Va. lawmakers comment on Hobby Lobby decision

FILE - In this May 22, 2013, customers enter and exit a Hobby Lobby store in Denver. The Supreme Court is poised to deliver its verdict in a case that weighs the religious rights of employers and the right of women to the birth control of their choice. Employers must cover contraception for women at no extra charge among a range of preventive benefits in employee health plans. Dozens of companies, including the arts and crafts chain Hobby Lobby, claim religious objections to covering some or all contraceptives. (AP Photo/Ed Andrieski, File)

VIRGINIA (WAVY) — Several Virginia lawmakers released statements Monday following the Supreme Court’s decision that for-profit employers with religious objections can refuse to pay for employee’s contraception.

From the Office of U.S. Senator Tim Kaine:

I cannot understand how a majority of the Supreme Court can say that an employer, for religious reasons, may deprive employees of health care coverage for contraception but for no other standard medical service or treatment. It makes the case less about religious freedom and more about denial of access to contraception. I am mystified that the Court chose to join an ideological battle against contraception.

From the Officer of Congressman J. Randy Forbes (VA-04):

Religious freedom is the cornerstone of a free society, and every American-regardless of whether we are religious-should be concerned when the government attempts to restrain free exercise. We live in a country whose laws respect freedom and diversity, and today the Supreme Court affirmed the Constitution’s strong protections for all Americans to live and work by their convictions. Freedom of conscience can include nothing less than the way a person lives all aspects of his or her life. As a nation, our laws must encourage and support, not penalize, citizens who seek to adhere to their moral convictions.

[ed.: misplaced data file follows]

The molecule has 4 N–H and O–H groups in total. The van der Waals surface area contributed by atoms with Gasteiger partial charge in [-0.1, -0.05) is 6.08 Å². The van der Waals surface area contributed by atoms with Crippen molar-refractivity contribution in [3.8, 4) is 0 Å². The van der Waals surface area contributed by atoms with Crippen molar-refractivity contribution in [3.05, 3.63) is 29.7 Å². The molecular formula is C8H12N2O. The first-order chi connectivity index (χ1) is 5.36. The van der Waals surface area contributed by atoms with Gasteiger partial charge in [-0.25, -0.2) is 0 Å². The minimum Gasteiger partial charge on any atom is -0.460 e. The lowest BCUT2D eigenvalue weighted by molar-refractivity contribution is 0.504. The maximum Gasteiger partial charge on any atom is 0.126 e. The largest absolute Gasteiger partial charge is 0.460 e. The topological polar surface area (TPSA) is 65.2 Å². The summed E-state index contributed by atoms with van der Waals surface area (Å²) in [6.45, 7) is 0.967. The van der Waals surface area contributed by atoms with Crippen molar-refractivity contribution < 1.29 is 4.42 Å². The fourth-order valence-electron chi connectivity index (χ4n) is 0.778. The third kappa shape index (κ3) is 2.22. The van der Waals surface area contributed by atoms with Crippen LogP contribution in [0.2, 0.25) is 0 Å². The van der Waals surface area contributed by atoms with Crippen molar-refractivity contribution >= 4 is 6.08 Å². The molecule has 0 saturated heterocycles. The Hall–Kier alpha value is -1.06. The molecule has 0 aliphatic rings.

In an opinion authored by Justice Alito, the Court held that the Affordable Care Act’s HHS mandate violates the Religious Freedom Restoration Act, a bill passed by Congress in 1993 with overwhelming bipartisan support. In today’s opinion, the Court stated, “The plain terms of RFRA make it perfectly clear that Congress did not discriminate . . . against men and women who wish to run their businesses as for-profit corporations in the manner required by their religious beliefs.

Congressman Forbes and Senator Blunt led 88 Members of Congress in an amicus curiae brief, supporting Hobby Lobby and Conestoga Wood. Congressman Forbes and Senator Boozman also coauthored an op ed on the mandate in March.

From the office of U.S. Senator Mark R. Warner (D-VA):

While the Court’s Hobby Lobby decision is narrow, I believe these conversations should be between women and their doctors, not a woman and her boss. I trust the women of Virginia to make their own healthcare decisions.


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